- The Washington Times - Thursday, September 18, 2003

PAILIN, Cambodia — Surrounded by hills and tropical jungles, Pailin was a stronghold for Maoist revolutionaries on the run 24 years ago.

Today, it is a cauldron of capitalism, whose eager brokers are former guerrillas of the Khmer Rouge movement that once decreed commerce a capital crime.

The Khmer Rouge seized power in 1975 with a dream of turning Cambodia into an agrarian commune. By the time the movement was ousted in 1979 by an invading Vietnamese army, more than 1.7 million Cambodians had been executed or worked to death by leader Pol Pot and his henchmen.

Thousands more perished during the ensuing 20 years of civil war after the Khmer Rouge’s retreat from the capital, Phnom Penh, to set up base in Pailin in far western Cambodia.

The Khmer Rouge began to crumble in 1996 when a large portion of its guerrillas, led by “Brother No. 3” Ieng Sary, brother-in-law to Pol Pot, went over to the Cambodian government. The movement dissolved in 1999 with the capture of military commander Ta Mok, also know as “the Butcher.” Pol Pot had died the previous year.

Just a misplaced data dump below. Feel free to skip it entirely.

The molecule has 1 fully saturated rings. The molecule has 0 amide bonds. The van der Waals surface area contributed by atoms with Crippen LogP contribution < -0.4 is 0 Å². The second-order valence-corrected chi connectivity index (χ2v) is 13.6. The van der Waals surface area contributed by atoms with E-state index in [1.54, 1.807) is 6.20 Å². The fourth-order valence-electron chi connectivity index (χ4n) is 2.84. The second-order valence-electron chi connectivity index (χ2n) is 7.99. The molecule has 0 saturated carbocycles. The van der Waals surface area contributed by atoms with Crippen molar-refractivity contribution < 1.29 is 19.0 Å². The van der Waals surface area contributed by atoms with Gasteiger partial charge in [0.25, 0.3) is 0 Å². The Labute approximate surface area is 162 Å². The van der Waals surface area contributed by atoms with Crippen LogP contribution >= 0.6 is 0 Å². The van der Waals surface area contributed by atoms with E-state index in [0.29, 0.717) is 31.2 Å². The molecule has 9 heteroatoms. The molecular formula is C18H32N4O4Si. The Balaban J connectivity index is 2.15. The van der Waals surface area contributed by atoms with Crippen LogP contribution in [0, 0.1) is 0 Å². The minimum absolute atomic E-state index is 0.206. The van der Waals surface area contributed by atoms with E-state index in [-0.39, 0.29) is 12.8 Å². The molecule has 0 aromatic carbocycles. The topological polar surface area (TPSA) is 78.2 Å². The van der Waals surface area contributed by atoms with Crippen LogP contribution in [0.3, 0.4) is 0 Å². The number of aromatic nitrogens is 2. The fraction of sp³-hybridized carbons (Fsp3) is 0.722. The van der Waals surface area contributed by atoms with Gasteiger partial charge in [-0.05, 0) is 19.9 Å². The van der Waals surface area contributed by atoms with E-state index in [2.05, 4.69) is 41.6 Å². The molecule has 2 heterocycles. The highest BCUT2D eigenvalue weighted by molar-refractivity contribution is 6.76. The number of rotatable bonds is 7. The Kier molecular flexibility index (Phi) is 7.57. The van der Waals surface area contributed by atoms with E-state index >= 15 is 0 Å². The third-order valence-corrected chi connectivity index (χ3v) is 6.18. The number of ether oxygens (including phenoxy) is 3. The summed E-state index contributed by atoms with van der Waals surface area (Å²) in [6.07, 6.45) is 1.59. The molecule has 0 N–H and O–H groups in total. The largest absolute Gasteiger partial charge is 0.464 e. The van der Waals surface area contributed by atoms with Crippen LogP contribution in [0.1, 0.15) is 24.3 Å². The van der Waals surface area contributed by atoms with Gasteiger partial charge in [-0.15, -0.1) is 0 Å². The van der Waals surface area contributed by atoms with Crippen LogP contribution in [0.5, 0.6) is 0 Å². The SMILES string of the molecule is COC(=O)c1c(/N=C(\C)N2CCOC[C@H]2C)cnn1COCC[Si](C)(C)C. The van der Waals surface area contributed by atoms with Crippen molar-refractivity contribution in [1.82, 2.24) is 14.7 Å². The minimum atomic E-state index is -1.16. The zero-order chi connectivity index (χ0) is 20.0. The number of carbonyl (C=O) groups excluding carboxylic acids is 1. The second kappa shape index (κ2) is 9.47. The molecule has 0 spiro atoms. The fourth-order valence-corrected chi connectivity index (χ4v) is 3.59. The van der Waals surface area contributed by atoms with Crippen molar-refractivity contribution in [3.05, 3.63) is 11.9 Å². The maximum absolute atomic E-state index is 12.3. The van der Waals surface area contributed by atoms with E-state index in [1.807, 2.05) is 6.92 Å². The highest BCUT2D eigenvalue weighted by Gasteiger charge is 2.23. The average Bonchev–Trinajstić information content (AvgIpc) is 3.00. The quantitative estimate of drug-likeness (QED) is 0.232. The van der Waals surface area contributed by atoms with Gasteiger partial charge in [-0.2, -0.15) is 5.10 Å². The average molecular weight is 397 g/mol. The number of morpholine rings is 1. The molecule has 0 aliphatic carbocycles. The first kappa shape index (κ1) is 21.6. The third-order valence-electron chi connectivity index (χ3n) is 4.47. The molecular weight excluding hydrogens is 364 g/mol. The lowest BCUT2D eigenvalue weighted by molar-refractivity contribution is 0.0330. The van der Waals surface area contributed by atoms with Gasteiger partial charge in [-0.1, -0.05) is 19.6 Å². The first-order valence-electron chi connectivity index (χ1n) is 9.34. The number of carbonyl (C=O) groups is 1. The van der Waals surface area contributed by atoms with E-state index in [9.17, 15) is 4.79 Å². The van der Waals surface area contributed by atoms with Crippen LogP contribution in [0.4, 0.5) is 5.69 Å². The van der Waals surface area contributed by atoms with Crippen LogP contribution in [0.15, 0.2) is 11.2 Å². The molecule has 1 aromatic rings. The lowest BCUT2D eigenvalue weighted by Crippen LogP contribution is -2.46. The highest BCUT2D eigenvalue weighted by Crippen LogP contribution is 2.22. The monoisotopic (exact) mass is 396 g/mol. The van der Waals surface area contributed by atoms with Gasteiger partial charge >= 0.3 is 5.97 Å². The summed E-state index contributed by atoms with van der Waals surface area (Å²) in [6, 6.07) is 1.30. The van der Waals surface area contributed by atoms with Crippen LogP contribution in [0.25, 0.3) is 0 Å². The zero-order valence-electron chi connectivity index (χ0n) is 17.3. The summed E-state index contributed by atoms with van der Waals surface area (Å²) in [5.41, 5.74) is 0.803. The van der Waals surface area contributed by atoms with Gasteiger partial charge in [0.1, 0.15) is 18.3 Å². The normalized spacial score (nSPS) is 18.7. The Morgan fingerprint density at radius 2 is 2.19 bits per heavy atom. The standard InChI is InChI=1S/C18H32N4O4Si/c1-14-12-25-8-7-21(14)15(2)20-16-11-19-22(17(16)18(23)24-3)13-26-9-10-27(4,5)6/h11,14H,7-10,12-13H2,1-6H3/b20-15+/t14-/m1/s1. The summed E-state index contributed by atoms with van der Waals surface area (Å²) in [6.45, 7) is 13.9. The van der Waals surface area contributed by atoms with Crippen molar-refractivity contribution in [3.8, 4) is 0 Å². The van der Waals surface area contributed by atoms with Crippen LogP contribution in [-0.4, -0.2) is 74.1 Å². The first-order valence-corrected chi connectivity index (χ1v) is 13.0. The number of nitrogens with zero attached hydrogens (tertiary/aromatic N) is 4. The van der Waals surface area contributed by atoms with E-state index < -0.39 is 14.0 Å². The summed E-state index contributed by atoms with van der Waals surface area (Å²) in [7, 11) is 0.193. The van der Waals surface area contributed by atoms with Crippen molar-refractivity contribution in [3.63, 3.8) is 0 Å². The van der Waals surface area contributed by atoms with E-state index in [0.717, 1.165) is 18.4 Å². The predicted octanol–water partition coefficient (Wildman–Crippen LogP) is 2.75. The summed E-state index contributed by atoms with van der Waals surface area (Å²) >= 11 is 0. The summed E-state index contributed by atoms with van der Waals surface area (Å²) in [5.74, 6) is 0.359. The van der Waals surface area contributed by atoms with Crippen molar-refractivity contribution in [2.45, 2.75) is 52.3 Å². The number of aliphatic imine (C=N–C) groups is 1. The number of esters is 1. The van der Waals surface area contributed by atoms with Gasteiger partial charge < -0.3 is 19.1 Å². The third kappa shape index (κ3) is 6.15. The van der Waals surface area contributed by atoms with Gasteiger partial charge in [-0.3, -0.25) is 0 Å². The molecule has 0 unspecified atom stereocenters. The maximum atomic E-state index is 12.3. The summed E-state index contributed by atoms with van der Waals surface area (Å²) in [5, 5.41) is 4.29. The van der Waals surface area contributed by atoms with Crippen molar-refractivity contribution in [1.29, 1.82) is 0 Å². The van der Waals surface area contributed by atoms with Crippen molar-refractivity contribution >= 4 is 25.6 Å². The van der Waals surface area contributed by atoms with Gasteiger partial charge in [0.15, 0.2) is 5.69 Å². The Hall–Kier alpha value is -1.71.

Many of the 1996 defectors now live in Pailin, where they work as gem traders. Others have turned the surrounding jungle into prosperous farms.

On Saturdays, many of the former soldiers gather to watch Thai kickboxing or cockfights, or to gamble in glittering casinos staffed by young Cambodian women wearing red bow ties.

Not all of them are thriving.

Noun Chea, Pol Pot’s right-hand man once known as “Brother No. 2,” lives quietly on the outskirts of Pailin in a shack. Nearby, the neon signs of the casinos mix with lightning flashes from approaching thunderstorms to light up the night.

At 78, Noun Chea is ailing and refuses to speak of the past. “I don’t want to talk about it,” he says, staring blankly out the front door.

Along the nearby border with Thailand, Khmer Rouge soldier Sok Chom stepped on a land mine in 1980. He was 24 then, a skilled fighter with Chinese-made B-40 rocket-propelled grenade launchers used to destroy armored cars and tanks.

Sok Chom’s smile fades as he adjusts the straps securing his homemade prosthetic leg. A wooden stump is now his left leg, a constant, painful reminder of his years with the Khmer Rouge.

“I would like for the world to come and help all the land-mine victims of Cambodia like me,” Sok Chom pleads as a skinny, yellow cat rubs against him.

“My life here in Pailin is so difficult,” he says, his eyes brimming with tears.

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